Returning from a week in Hawaii can be disorienting. It was a bit worse for me this time due to technical issues. The old Windows desktop that houses virtually all of my work documents crashed permanently when I started it after arriving home last Tuesday night.
No need to dwell on the details, but there is an ironic backstory. Prior to leaving for Hawaii, I backed up everything on the Macbook Pro that travels with me. Computers can be temperamental travelers and I didn't want to lose anything. Good thinking, huh?
The Windows box wasn't going anywhere and didn't get the same treatment. I suppose that's why it promptly took a dump on my return. I'll recover what's currently lost because it was a system failure, not a hard drive crash. Still, it made for a less than productive week. Stupidity can lead to that.
There were some interesting items in the news during my time in Hawaii and last week. The world of craft beer is forever spinning like a top and increasingly in the news, it seems.
One of the week's big stories was that MillerCoors is being sued in California for using "deceptive and misleading advertising and unfair business practices." It's a class action lawsuit based around the experiences of some dude who bought Blue Moon for years, assuming it was a craft beer. No joke.
The dude, Evan Parent, thought Blue Moon was a craft beer based on language on the packaging and ads he had seen. There's also the fact that he was finding Blue Moon on store shelves in the craft beer section and assumed that's what it was. Sounds like a solid case, huh?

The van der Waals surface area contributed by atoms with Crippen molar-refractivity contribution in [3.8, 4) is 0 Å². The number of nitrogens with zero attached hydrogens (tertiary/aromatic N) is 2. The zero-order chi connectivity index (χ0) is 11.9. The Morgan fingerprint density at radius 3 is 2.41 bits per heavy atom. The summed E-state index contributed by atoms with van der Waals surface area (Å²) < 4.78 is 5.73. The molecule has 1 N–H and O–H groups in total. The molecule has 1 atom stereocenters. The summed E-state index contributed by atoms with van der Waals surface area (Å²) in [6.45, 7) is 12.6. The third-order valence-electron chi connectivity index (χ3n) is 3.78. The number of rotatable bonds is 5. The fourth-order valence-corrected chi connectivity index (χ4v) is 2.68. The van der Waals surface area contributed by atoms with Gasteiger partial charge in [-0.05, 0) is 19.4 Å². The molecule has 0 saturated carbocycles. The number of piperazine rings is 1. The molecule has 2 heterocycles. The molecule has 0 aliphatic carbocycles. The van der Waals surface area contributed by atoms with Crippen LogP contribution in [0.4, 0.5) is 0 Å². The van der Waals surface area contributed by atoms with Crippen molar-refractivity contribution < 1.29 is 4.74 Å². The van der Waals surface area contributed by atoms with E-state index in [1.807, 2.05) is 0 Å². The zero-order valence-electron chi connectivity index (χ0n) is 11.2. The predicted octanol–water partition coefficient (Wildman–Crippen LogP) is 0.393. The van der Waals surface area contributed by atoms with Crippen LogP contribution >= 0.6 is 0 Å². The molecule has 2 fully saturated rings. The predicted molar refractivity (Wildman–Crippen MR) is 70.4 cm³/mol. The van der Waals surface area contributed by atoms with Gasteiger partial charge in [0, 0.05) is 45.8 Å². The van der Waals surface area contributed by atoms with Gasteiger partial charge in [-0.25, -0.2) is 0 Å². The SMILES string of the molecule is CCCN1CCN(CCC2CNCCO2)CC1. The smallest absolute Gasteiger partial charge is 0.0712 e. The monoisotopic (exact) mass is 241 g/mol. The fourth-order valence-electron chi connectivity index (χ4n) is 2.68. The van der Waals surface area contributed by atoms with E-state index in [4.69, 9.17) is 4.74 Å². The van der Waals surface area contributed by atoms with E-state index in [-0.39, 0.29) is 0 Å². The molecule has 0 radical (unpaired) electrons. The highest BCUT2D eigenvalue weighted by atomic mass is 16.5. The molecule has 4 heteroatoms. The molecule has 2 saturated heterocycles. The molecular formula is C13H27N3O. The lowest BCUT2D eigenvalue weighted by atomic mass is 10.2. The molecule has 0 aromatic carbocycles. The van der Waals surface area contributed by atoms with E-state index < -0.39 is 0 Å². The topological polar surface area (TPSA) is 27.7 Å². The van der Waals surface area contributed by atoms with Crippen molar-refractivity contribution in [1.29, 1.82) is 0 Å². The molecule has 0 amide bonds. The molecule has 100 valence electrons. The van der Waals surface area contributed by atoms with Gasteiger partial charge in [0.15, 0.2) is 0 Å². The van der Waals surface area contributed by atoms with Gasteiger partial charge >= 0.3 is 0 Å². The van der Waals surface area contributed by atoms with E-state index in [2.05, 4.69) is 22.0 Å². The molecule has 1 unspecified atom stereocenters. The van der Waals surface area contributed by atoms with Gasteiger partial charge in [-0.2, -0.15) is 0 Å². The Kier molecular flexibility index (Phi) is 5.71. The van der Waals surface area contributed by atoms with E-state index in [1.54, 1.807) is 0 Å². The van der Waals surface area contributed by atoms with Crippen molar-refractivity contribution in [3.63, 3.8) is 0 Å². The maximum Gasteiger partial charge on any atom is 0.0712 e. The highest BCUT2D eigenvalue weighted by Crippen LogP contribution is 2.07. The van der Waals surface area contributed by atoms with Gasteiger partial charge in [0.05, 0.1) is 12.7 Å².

As most who stop by here know, Blue Moon isn't craft beer. The "artfully crafted" words on the packaging and the ads that position Blue Moon as a super premium beer are just a rouse. Blue Moon is better than your average "Brewed the Hard Way" macro, but it doesn't measure up as a craft beer. Same goes for Shock Top and other pretend craft brands.
For starters, truth in advertising. By design, advertising uses words and images to create impressions that may not be true. "Ford Has a Better Idea." Remember that one? There are zillions of others. If the lawyers manage to pry open this pandora's box, better get ready for a lawsuit binge that extends far beyond the beer industry.
Of course, it may be fairly argued that retailers and distributors conspired to trick Parent and other consumers by placing Blue Moon among craft brands on store shelves. That would tend to give unknowing beer shoppers the impression that Blue Moon belongs in that category.
That argument runs into trouble when you realize there is no viable definition of craft beer. Oh sure, there's the Brewers Association definition...less than 6 million barrels brewed per year, not substantially owned by an alcohol beverage company, uses traditional brewing practices. But that definition is really more about marketing and spin than reality.
If this case goes to trial, it will be interesting to hear the Brewers Association explain why the definition of craft brewer is a moving target that continues to change. Do they keep increasing the production number to keep Sam Adams in the club? Did they add "innovative methods" to the brewing requirements so they could include breweries that otherwise wouldn't have been considered craft, thereby expanding craft's market share? Inquiring legal minds will want answers.
This case is going to open up cans of worms all over the place, and a lot of industry folks would rather those cans stay sealed. But only if it makes it to trial...and there's just about zero chance of that happening.